The daily Nebraskan. ([Lincoln, Neb.) 1901-current, November 06, 1998, Page 5, Image 5

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    The bottom line
Columnist spells out his values, beliefs and philosophies on life
senior English major and a
Daily Nebraskan colum
I believe in the home run.
I believe in the perfectly made
I believe America has been smoth
ered in ignorance and misdirection for
too long.
I believe Americans can’t make
tacos worth a lick. Gimme a four
alarm fire-breathing hot sauce special
from Paco’s Tacos any day of the week
and twice on Sunday.
I believe George Carlin knows
more about America than a lot of
I believe God created the world
we live in, and we have the power to
strengthen or destroy it
I believe history is a great dung,
and we don’t understand it as well as
we think.
I still don’t know why the caged
bird sings.
I have never seen a shooting star
whip out a gun or fast food enter a
A “universe” implies part of a
short song to me.
Daylight Savings sounds like a
. place I might go to ask for a loan.
I believe America needs an extra
light between yellow and red.
I believe in free verse poetry.
When I’m plunging through
“Moby Dick” at 2:34 in the morning,
I want some Pepsi 1000, not glorified
As.long as it is round, I believe the
world will never end.
I believe ignorant people in posi
tions of power are as hazardous to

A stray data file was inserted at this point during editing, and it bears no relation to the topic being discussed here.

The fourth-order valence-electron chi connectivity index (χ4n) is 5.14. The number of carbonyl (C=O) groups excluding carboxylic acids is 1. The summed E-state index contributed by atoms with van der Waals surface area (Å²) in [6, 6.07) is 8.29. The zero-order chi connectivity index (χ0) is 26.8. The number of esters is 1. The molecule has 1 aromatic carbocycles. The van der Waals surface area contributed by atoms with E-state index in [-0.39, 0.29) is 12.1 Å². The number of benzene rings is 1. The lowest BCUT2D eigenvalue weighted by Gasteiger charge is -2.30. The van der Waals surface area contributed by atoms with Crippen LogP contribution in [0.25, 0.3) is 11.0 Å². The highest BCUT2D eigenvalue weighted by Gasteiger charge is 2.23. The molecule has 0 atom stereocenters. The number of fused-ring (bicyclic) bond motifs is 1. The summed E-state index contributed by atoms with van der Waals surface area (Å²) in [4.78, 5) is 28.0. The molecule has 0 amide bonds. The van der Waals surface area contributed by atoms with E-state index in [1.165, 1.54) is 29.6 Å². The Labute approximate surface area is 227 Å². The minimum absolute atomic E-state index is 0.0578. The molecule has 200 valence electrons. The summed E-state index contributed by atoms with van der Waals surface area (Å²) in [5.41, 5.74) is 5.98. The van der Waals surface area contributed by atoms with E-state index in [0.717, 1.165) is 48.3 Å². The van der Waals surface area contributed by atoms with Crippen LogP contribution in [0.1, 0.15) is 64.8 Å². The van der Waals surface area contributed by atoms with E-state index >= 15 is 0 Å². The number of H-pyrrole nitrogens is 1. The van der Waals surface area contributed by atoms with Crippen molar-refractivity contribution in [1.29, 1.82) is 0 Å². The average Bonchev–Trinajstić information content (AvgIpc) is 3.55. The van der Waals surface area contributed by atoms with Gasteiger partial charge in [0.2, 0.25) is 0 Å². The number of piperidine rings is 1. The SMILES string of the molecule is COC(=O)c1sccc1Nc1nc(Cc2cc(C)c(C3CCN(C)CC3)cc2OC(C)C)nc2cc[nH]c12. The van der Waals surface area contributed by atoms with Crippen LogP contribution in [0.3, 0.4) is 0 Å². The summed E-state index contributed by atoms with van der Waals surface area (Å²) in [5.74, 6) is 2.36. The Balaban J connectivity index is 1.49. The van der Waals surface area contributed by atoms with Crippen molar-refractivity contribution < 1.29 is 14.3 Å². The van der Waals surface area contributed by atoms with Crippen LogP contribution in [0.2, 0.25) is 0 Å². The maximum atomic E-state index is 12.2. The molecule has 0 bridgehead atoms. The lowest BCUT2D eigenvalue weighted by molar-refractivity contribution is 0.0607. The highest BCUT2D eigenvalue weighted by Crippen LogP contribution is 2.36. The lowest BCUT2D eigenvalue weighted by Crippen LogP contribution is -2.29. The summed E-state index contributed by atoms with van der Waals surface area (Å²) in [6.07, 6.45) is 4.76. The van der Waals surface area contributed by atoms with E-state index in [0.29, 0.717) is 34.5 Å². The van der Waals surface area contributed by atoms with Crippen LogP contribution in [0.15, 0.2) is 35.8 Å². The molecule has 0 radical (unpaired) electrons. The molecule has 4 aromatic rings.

your health as 10-year-old broccoli.
I believe we should insert an extra
Saturday in the middle of the week.
. I believe in books. I see an 800
page novel and think “Now there goes
somebody who saved a lot of money
in therapy.”
I believe too much order is a bad
thing. People should be able to hop
around naked on one leg pouring
syrup all over themselves while they
recite the Pledge Of Allegiance. Why?
Because they just might feel the need
I believe in taking the road less
I believe in doing nothing every
now and then.
I believe there should be a huge
pit in die middle of every city where
you can go to dump out excess materi
al from your head when your brain
gets too full.
I believe in hip hop, rap and the
rights of the artists America loves to
hate. I believe in free speech, but also
that it will never truly exist
I believe the speed limit is the
fastest a car will go.
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they arrest someone for being “legally
drunk.” Should you get a ticket for
being “legally parked?”
Is it lawful to play football on a
highway in the No Passing Zone?
I believe if someone collected all